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Tracking the political trends with Fineman

Olbermann and Newsweek writer discuss the latest in D.C. and beyond
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It's been a busy few days in the political world, starting with Monday's announcement that conspiracy charges against the former House majority leader have been dropped, while the more serious money-laundering indictment still stand.

DeLay had no such luck on the money-laundering charge, though. That may proceed to trial, making it unlikely, but not impossible, that the man they call 'The Hammer' can regain his post as House majority leader.

However, Mr. DeLay can also count on the continued support of friends in high places, the vice president on Monday headlined a fundraiser for Mr. DeLay in Houston, $4,000 and change getting you in the door. 

Plus, it gets you your own Kodak moment with the veep.

One bit good news for President Bush that might not make the latest poll numbers seem hopeless, that they might actually have been worse for his former opponent, Senator John Kerry.

Nevertheless, the new batch of polling finding fresh ways to chart the president's descent, only 41 percent of those surveyed for "TIME" magazine approving the job he is doing, 1 point lower than it was in the magazine poll in September, even worse, fully 76 percent of those who disapprove saying they are unlikely to change their minds, with three in five of the opinion that they would like the next president of the U.S. to be completely different from George W. Bush.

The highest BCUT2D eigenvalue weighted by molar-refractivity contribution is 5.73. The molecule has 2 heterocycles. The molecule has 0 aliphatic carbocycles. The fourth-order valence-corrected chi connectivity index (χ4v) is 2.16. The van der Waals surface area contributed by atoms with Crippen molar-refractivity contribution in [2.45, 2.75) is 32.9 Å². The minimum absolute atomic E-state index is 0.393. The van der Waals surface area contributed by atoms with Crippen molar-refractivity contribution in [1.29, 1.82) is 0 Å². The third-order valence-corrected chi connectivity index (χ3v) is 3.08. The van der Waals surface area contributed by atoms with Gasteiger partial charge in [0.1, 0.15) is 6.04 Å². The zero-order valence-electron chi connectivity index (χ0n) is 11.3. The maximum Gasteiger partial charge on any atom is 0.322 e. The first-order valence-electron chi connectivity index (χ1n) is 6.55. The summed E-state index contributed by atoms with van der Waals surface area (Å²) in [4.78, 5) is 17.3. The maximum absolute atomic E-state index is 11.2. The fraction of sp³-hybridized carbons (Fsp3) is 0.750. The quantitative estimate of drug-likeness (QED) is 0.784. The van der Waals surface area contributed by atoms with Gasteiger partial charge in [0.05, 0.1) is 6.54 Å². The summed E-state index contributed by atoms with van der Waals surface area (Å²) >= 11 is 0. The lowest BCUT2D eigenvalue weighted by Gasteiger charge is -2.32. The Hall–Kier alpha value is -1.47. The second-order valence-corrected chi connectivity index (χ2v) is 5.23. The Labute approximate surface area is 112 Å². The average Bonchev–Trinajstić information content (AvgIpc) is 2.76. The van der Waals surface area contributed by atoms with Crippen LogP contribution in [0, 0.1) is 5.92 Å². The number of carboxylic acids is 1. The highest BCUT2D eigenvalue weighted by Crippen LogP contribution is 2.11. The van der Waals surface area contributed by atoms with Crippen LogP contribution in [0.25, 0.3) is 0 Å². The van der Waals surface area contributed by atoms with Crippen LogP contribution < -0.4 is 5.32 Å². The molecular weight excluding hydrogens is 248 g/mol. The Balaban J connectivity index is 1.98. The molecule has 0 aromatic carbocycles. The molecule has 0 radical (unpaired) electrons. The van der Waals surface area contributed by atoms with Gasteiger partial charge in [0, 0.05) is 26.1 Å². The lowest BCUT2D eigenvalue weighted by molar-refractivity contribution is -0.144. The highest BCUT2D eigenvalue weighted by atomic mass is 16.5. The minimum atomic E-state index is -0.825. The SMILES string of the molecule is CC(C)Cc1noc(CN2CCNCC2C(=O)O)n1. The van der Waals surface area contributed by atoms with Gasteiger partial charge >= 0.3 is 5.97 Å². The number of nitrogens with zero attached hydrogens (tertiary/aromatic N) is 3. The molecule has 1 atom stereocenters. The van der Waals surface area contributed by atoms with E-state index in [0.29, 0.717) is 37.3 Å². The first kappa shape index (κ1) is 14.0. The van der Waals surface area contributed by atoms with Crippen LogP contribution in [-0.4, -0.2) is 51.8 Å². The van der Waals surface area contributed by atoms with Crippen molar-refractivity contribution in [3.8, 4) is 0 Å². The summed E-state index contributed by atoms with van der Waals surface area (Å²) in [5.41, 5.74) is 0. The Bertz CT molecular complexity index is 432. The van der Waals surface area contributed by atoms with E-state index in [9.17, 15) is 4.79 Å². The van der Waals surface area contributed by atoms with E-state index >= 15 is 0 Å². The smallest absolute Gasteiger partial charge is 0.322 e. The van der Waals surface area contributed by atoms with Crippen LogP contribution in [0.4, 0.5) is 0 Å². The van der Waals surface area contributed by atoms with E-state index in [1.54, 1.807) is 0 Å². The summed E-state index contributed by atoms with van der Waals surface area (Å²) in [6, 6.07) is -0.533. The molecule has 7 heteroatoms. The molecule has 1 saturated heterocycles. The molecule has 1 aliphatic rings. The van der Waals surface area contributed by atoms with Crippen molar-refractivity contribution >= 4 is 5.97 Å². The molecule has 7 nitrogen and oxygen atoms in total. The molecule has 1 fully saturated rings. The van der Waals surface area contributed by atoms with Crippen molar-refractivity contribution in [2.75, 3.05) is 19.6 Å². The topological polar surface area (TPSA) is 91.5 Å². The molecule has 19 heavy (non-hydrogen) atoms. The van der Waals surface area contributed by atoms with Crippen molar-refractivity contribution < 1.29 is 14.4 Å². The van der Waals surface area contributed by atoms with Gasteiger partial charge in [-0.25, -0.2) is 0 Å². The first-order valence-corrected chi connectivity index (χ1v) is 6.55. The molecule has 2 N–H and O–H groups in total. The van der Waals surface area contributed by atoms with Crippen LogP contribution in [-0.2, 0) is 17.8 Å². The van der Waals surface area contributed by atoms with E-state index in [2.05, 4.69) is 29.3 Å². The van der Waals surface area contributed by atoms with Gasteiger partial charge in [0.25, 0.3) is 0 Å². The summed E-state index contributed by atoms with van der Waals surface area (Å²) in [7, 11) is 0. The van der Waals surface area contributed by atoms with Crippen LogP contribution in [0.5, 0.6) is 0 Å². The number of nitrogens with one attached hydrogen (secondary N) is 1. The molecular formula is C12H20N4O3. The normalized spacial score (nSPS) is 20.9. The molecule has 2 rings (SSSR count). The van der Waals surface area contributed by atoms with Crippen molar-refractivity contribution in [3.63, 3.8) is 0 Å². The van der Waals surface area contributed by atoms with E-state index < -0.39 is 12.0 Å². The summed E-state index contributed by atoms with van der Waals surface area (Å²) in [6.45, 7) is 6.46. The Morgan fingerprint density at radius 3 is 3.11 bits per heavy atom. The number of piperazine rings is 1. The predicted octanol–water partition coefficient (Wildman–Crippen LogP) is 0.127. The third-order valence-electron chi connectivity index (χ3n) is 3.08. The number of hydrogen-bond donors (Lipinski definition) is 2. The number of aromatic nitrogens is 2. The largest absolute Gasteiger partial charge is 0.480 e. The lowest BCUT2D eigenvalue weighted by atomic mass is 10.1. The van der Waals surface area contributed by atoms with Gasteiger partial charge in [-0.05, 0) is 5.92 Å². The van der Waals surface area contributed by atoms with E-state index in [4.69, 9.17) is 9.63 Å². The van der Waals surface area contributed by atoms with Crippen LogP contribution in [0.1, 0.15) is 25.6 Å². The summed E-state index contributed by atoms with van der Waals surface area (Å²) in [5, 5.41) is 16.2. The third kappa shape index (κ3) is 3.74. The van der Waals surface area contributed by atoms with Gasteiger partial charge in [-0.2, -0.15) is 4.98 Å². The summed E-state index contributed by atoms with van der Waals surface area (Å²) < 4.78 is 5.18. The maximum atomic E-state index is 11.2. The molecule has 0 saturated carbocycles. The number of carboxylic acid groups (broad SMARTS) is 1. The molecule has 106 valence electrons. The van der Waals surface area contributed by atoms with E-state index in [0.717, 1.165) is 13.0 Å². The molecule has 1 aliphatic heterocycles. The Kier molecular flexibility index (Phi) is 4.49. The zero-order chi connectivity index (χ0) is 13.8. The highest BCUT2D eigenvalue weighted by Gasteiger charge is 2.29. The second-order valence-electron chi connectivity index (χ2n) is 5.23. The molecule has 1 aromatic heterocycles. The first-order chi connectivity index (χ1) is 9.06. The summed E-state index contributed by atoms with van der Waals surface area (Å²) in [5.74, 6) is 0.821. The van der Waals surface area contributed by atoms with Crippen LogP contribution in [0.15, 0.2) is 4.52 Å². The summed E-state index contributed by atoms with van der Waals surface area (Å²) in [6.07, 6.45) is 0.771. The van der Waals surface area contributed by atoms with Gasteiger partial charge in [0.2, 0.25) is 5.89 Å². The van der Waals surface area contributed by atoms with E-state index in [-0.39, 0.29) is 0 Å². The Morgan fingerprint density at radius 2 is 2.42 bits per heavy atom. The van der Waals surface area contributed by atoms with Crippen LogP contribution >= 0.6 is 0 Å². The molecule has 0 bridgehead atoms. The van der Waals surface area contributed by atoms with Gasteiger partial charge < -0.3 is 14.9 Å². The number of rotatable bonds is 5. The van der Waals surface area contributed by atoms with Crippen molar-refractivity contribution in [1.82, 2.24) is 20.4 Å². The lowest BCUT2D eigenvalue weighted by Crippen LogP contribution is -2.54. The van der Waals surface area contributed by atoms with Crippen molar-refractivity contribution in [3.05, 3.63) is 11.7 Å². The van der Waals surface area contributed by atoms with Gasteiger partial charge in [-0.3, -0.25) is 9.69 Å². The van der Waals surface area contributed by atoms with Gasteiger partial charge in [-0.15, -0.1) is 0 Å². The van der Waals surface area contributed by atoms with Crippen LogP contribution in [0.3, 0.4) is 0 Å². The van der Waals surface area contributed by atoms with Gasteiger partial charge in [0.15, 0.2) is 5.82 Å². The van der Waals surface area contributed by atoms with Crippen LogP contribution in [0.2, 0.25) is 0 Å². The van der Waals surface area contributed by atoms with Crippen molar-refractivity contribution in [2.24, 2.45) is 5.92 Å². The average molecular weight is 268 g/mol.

Yet, if another election were to be held now, even after all that has transpired in the last year, Americans still virtually split on whether they'd actually prefer Senator John Kerry.

So who is completely different than George Bush, and, by extrapolation, completely different than John Kerry?  If that did not already describe Senator Hillary Clinton, it may do so now, after she has taken on what looks like one giant, incongruous step to the right, the junior senator from New York to co-sponsor legislation that would make it illegal to desecrate the American flag by burning it.

It's always wise, before wrapping yourself in the flag, to make sure it is not on flame.

Last year, Senator Clinton said she did not believe in a constitutional ban on flag burning but did think it ought to be a crime.  Just as she told NBC's Tim Russert: "I have no plans to run for president," perhaps knowing that plans and verb tenses and positions on flag burning can always change. 

To talk about these issues and more, 'Countdown' chief political mixologist, Newsweek's Howard Fineman, joined MSNBC's Keith Olbermann on Monday.

To read an excerpt from their conversation, continue to the text below. To watch the video, click on the "Launch" button above and to the right.

KEITH OLBERMANN:  Let's work backwards.  Hillary Clinton just got the support of what group, while losing what other group?  Is it a net win, a net loss, or is it just transparent grandstanding that's going to frost everybody's beer stein?

HOWARD FINEMAN, CHIEF POLITICAL CORRESPONDENT, "NEWSWEEK" MAGAZINE:  Well, I think she's been trying to show for some time that the military culture, and that notions of patriotism, aren't foreign either to the Democratic Party or specifically, to her.  She's been running to the right and running towards the military and running toward the flag ever since she got elected in New York.

And that's the way she's running for reelection there.  I dare say she's made more visits to Fort Drum in upstate New York than she has to the West Side of Manhattan.  And this is just a continuation of that trend.

You may remember, when Jack Murtha came out with his let's-withdraw-quickly proposal in the House the other week, Hillary Clinton, over in the Senate, was not jumping on that bandwagon.  She's been very cautious on that topic.